The aim of the workshop was to look at positively supporting older people from LGBT and BAME communities.
The afternoon had a range of speakers with an opening address from Mark Rounding CEO of Age UK Bradford who talked about creating age friendly communities where older people can be accepted and valued for who they are. In common with all the speakers Mark made a very real connection between the personal and the political by drawing on his own experiences to illustrate social, cultural, attitudinal and legislative changes which have led to improved rights for people from LGBT and BAME communities.
For me the high point of the afternoon was a series of short talks by three ambassadors from Opening Doors London openingdoorslondon.org.uk, a charitable organisation providing information and support services for older LGBT people. Highlight some of the barriers, particularly later in life when they may face prejudice and homophobia when accessing older people’s services. Both indirectly, by professionals making assumptions about their sexuality, and more directly by other older people using those services who may have grown up in a time when society was less accepting and discriminatory views against LGBT people widely held. Taking them back to a time when there was a greater need for people to hide their sexuality for fear of recrimination and receiving less favourable treatment. Often leading to situations when the very people who have fought for some of the freedoms we now take for granted are having to deny their true identity and hide who they really are, increasing the risk of them becoming lonely and isolated.
One speaker in particular resonated with me. On the face of it, Maggie’s story seemed typical of the experience of many older LGBT people growing up in the 1950’s and 1960’s. She is in her mid-sixties and originates from Wales. As an adolescent and young woman, she hid her sexuality, married a man she didn’t love at an early age and went on to have two children. It was only when her children started University that she had the courage to leave her husband and live openly as a lesbian. What struck me about her story was the courage and integrity she displayed, which ultimately led to her being ostracised from her local community. Subsequently she moved to London where she worked as a nurse and was able to live openly both in her professional and personal life. But when she retired and joined the University of the Third Age things came full circle and she was again faced with homophobic attitudes from her own age group. Determined to take a stand she wrote an article about herself and her sexuality and this was published by the University, encouraging others to come forward to support her, and to feel more able to openly express their own sexuality. Fascinatingly, Maggie later told me she gained strength from watching young LGBT people on YouTube who inspired her to speak out; highlighting the importance of intergenerational friendships for all age groups videos.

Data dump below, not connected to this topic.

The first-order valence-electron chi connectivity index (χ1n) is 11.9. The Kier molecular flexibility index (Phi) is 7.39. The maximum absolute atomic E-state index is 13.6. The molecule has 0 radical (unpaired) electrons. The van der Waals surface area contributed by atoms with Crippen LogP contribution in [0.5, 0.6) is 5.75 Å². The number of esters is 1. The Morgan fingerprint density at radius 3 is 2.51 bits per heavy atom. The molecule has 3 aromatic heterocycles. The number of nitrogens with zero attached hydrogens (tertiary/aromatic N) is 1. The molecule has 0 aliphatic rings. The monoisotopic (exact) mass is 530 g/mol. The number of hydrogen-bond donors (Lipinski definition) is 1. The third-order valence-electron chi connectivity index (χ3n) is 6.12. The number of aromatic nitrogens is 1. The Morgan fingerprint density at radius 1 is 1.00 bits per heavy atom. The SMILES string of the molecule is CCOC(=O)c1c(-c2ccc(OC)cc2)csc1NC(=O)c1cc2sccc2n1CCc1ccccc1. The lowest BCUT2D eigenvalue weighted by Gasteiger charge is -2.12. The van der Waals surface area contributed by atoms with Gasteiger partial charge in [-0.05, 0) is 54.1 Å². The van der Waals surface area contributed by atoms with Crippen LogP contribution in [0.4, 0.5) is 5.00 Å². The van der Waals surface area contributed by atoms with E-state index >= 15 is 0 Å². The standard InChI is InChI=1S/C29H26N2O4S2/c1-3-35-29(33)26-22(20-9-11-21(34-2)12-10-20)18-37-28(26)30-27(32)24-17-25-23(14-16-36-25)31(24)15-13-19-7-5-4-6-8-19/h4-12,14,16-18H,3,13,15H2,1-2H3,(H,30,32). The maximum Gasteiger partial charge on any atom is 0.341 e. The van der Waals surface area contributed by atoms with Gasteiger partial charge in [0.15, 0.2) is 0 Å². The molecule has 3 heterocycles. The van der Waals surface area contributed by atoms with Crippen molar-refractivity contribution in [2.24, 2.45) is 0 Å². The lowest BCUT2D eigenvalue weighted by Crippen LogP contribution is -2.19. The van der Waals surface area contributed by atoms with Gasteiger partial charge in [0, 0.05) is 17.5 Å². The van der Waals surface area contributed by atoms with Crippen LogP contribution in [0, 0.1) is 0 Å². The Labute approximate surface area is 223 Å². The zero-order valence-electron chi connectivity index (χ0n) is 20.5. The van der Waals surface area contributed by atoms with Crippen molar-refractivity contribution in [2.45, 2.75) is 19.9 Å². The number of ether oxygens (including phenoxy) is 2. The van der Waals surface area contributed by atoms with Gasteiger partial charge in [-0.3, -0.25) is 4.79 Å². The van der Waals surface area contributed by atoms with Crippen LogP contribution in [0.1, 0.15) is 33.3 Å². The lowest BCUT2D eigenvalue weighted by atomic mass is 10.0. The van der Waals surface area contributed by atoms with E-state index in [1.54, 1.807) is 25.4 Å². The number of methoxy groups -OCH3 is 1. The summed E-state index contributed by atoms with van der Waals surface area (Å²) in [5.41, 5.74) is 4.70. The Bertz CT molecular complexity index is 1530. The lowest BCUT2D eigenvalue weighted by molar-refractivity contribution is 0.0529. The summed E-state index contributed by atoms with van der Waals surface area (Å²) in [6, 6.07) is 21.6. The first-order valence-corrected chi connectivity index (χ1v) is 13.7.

What I came away with from the Confident with Difference event was a realisation that it’s easy to be complacent, to believe that due to changes in the law and attitudes LGBT people now have the same rights and freedoms everyone should enjoy and that the fight for equality is over. But for older people this is not always the case. The reality for many as they age is that they are less likely to have had children, may be estranged from their families and as their social networks diminish they can face hostile treatment and assumptions from older people’s services which leads them to once again feel the need to hide who they really are. Indicative of a wider issue of the way we devalue older people in society to the point we deny them a sexual identity, and if we are to acknowledge this at all it is all too often a default heterosexual one.
Ultimately, it’s too easy for many people who are straight to feel that this is an issue affecting a minority, that we should all treat each other the same and that differences shouldn’t matter anymore. But one of the messages that stood out for me was from Richard Dunbar from Bradford Council and Cares’ Resource, who said that for someone who is heterosexual to challenge homophobia can give a very powerful message that we will not accept other people’s prejudices and we take LGBT rights extremely seriously. I think in St Anne’s we all have an obligation to champion diversity and even though you may not identify directly as part of the LGBT community your support as an ally and advocate for people’s rights can make all the difference in challenging some of the negative assumptions older people and others may face both within our services and wider society.
We rightly acknowledge a debt of gratitude to previous generations who fought in the First and Second World Wars, but older LGBT people have faught a war closer to home. They’ve put themselves in danger for their beliefs and showed incredible bravery and courage, paving the way for current and future generations to enjoy freedoms they could only dream of. We all have an obligation to ensure their rights and dignity are protected and they are afforded the support and respect they are entitled to later in life.